Asclepias syriacaor

Asclepias syriacaor

Asclepias syriaca

European columbines are close cousins of American columbines, but they are not the same, and definitely not related. No portion of Asclepias syriaca has been shared, but the colorless fluid they excrete has been used in traditional medicine.The plant contains cardiac glycosides, allied to digitalins used in treating some heart disease. These glycosides, when absorbed by monarch butterfly larvae whose sole source of food is milkweed foliage, make the larvae and adult butterflies toxic to birds and other predators.Use Food: According to the Field Guide to Medicinal Wild Plants or Edible Wild Plants, common milkweed is edible only under certain circumstances. Boiling can eliminate the bitter taste and toxicity of the sap, but this must be done very carefully to avoid the toxins. Eating milkweed is not recommended.Use Other: Native Americans used this species as a source of fibers and during the Second World War children in the northern states were encouraged to collect the seed pods that were processed for the coma, or floss, which was used for flotation in life vests. Today the coma is harvested for use in pillows and comforters.


Personally, I let this plant grow where it wants in my low-maintenance forest floor garden in NE Minneapolis. It is an attractive plant (in my opinion) and easy enough to pull when young if it's popping up somewhere it's not welcome. I don't find it too invasive. I encourage people to let at least a few plants grow in their yards so the monarch butterflies have a place to lay their eggs. It's such a delight when you notice a little yellow-striped caterpillar has taken up residence on your milkweed plant! Up North at my cabin they started mowing the ditches along the roadsides and completely eradicated the milkweed that grew in those limited sunny areas. I've since noticed I see far less monarchs up there around the lake, when they used to be plentiful.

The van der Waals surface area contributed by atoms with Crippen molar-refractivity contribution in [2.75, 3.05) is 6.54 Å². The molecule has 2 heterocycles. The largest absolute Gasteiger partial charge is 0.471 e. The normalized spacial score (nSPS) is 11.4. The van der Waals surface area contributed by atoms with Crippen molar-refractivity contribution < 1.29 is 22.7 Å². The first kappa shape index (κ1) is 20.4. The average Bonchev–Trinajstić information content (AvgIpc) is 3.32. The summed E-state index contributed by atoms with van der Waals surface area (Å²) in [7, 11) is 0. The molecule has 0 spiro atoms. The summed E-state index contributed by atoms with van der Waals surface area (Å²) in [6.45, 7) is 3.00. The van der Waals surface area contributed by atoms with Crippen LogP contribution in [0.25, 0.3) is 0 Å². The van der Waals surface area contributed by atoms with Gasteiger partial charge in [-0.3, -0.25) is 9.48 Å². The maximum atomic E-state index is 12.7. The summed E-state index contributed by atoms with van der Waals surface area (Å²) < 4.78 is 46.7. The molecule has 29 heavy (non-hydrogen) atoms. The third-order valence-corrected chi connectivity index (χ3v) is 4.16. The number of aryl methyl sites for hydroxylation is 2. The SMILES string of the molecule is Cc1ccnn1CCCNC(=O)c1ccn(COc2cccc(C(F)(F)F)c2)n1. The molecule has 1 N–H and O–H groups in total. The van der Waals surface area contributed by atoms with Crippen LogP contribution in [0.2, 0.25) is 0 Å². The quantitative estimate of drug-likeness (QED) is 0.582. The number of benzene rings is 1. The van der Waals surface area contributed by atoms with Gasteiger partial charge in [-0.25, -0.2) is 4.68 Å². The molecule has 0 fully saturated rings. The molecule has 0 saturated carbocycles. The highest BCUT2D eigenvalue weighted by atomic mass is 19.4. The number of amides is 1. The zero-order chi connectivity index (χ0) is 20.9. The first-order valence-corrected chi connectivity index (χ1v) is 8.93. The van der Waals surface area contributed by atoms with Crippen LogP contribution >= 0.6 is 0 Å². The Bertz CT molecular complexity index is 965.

The common milkweed is also well known for its showy flowers, attracting a host of pollinators, from monarch butterflies to honey bees to ruby-throated hummingbirds. Milkweed requires cross-pollination to produce fertile seeds. Other animals, such as yellow jackets, frequent milkweeds to predate on pollinators or on smaller insects trapped in the flowers. The flowers are faded pink to reddish purple, and grow in tightly-packed clusters emerging from the axils of the upper leaves of the stem. The blooming period lasts for 1-1½ months in mid- to late-summer, after which milkweed plants begin to produce their seed pods. Once the large pods mature, they split open along one side, releasing many fluffy seeds to be borne away by the wind. During World War II, these light and springy seed hairs were actually used to replace other fibers, which were in short supply, as a filling material for life jackets. (Source:mlbs.virginia.edu)



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